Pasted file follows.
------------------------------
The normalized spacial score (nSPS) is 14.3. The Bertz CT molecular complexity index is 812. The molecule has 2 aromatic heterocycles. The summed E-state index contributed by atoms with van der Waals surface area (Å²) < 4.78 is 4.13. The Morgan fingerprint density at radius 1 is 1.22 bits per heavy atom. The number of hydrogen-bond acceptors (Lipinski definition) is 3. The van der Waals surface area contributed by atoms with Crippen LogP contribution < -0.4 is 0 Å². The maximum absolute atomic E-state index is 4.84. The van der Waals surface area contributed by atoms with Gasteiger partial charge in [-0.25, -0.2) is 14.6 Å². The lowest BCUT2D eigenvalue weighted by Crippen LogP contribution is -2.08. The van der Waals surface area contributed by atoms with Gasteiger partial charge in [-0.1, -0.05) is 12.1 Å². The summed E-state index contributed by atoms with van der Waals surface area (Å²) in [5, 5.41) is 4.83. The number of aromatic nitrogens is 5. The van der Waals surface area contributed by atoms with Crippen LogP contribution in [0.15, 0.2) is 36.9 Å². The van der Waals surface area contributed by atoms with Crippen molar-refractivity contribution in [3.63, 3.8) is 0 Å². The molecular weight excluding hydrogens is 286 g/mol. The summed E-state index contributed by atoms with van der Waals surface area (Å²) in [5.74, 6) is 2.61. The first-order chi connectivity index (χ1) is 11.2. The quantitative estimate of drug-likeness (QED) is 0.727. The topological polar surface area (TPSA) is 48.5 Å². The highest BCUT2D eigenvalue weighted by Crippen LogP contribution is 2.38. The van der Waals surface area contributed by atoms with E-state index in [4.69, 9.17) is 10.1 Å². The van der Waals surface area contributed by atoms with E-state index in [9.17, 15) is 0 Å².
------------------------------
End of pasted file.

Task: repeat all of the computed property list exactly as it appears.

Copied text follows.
The normalized spacial score (nSPS) is 14.3. The Bertz CT molecular complexity index is 812. The molecule has 2 aromatic heterocycles. The summed E-state index contributed by atoms with van der Waals surface area (Å²) < 4.78 is 4.13. The Morgan fingerprint density at radius 1 is 1.22 bits per heavy atom. The number of hydrogen-bond acceptors (Lipinski definition) is 3. The van der Waals surface area contributed by atoms with Crippen LogP contribution < -0.4 is 0 Å². The maximum absolute atomic E-state index is 4.84. The van der Waals surface area contributed by atoms with Gasteiger partial charge in [-0.25, -0.2) is 14.6 Å². The lowest BCUT2D eigenvalue weighted by Crippen LogP contribution is -2.08. The van der Waals surface area contributed by atoms with Gasteiger partial charge in [-0.1, -0.05) is 12.1 Å². The summed E-state index contributed by atoms with van der Waals surface area (Å²) in [5, 5.41) is 4.83. The number of aromatic nitrogens is 5. The van der Waals surface area contributed by atoms with Crippen LogP contribution in [0.15, 0.2) is 36.9 Å². The van der Waals surface area contributed by atoms with Crippen molar-refractivity contribution in [3.63, 3.8) is 0 Å². The molecular weight excluding hydrogens is 286 g/mol. The summed E-state index contributed by atoms with van der Waals surface area (Å²) in [5.74, 6) is 2.61. The first-order chi connectivity index (χ1) is 11.2. The quantitative estimate of drug-likeness (QED) is 0.727. The topological polar surface area (TPSA) is 48.5 Å². The highest BCUT2D eigenvalue weighted by Crippen LogP contribution is 2.38. The van der Waals surface area contributed by atoms with E-state index in [4.69, 9.17) is 10.1 Å². The van der Waals surface area contributed by atoms with E-state index in [9.17, 15) is 0 Å².